Five Evacuated Families Live in Meetinghouse
Cheerful despite being forced from their homes by rising flood waters, five Salt Lake families are living together in the Fifth Ward meetinghouse of the Church of Jesus Christ of Latter-day Saints at 740 South Second West St.

The families were evacuated to the meetinghouse when the water in their homes forced them to seek shelter elsewhere.

Mrs. Thomas Gunn of 990 South Fourth West St., her husband and three children moved into the chapel Wednesday. “The water is four feet deep at our house,” Mrs. Gunn said…smiling and cheerful, despite her loss.

Mrs. Cornelius DeLigt, Dutch convert to the Church, comforted her small baby, Thelma, and her little boy, Correy. Martha DeVries, daughter of Mr. and Mrs. Auke DeVries, said the water was “up to here,” as she held her hand just above her waist. She said her parents and her sister had been forced from the home when the water “just got too deep.” The DeVries also are Dutch converts.

Mrs. William D. Edwards of 1035 Brooklyn Ave. said, “We had to leave when the water came over the sandbags. They were piled five high. We had started the spring cleaning, too,” she said. “We had finished two rooms…but I guess we’ll have to start all over again.”

Beds have been put up throughout the building. Furniture saved from the flood was piled high in the basement amusement hall. Food for all the members of the five families is prepared in the church kitchen. (The Deseret News, 01 May 1952)

May 24, 1952. The ward held its welfare banquet in the stake recreational hall at the 6-7th Ward chapel on this date to raise funds to pay the annual welfare assessment. The banquet was not held in the ward because families that were affected by the flood were still living in the classrooms and their furniture was stored in the amusement hall. (LDS Church History Library. LR 2850 2 Fifth Ward Manuscript History and Historical Reports 1849-1964 Filming 2.)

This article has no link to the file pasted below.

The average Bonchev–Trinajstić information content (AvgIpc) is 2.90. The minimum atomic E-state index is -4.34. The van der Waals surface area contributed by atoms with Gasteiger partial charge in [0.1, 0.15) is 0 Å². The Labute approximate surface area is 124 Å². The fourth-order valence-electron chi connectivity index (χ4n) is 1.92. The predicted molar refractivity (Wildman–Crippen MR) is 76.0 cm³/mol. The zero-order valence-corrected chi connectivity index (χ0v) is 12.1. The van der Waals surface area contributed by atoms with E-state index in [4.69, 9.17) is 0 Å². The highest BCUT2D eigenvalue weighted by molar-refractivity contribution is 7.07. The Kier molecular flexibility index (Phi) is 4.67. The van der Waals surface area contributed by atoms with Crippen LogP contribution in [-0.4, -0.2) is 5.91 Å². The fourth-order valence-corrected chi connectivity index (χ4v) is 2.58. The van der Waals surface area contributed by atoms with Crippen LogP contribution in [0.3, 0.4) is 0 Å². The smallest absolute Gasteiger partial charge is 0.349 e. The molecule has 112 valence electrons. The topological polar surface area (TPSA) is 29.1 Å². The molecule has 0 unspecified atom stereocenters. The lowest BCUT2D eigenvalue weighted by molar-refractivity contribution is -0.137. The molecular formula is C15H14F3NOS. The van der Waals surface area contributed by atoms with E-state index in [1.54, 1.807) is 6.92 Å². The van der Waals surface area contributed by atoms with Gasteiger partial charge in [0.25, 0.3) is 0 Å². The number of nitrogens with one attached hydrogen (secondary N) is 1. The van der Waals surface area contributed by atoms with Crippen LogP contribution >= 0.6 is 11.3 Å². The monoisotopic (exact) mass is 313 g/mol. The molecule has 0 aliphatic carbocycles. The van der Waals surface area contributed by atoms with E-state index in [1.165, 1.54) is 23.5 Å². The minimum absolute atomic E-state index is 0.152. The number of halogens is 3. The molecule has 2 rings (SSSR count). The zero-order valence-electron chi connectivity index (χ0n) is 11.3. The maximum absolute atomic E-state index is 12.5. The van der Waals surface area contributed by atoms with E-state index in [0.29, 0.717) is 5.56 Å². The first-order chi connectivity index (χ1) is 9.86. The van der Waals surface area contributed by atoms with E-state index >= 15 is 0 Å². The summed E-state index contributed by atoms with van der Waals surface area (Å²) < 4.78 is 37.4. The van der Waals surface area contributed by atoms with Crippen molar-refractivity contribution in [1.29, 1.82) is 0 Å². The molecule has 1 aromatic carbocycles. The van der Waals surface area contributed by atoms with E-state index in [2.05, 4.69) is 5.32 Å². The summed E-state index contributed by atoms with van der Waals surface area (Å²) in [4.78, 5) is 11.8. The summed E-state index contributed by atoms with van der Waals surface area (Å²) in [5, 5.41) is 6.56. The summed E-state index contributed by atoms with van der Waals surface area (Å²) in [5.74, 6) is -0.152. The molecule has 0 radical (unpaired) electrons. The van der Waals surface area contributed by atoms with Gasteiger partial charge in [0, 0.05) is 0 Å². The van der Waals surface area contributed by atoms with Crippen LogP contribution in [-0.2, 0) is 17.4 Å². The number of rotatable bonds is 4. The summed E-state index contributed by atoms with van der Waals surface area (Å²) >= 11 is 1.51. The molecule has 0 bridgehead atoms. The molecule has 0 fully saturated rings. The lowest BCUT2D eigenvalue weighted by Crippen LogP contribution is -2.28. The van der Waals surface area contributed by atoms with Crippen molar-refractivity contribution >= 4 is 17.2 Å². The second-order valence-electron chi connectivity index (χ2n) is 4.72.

Sacrament Meeting held Sunday, March 29, 1953 (Fifth Ward, A Century of Spiritual Guidance, 1853-1953. Salt Lake City, 1953)

Sep. 18, 1955. Pres. Thomas S. Monson, of the stake presidency was the speaker at the sacrament meeting. (LDS Church History Library. LR 2850 2 Fifth Ward Manuscript History and Historical Reports 1849-1964 Filming 2.)

1957 – Mexican branch also meeting here. (LDS Church History Library. LR 2850 2 Fifth Ward Manuscript History and Historical Reports 1849-1964 Filming 2.)

May 23 & 24, 1958. The driveway, next to the ward building, was leveled and reasphalted. (LDS Church History Library. LR 2850 2 Fifth Ward Manuscript History and Historical Reports 1849-1964 Filming 2.)

June 6, 1958. With the leveling of the driveway it was necessary to place a wrought iron hand rail along the sidewalk. This will protect persons from stepping off the high sidewalk into the low driveway and force them to use the steps instead of cutting across the driveway. (LDS Church History Library. LR 2850 2 Fifth Ward Manuscript History and Historical Reports 1849-1964 Filming 2.)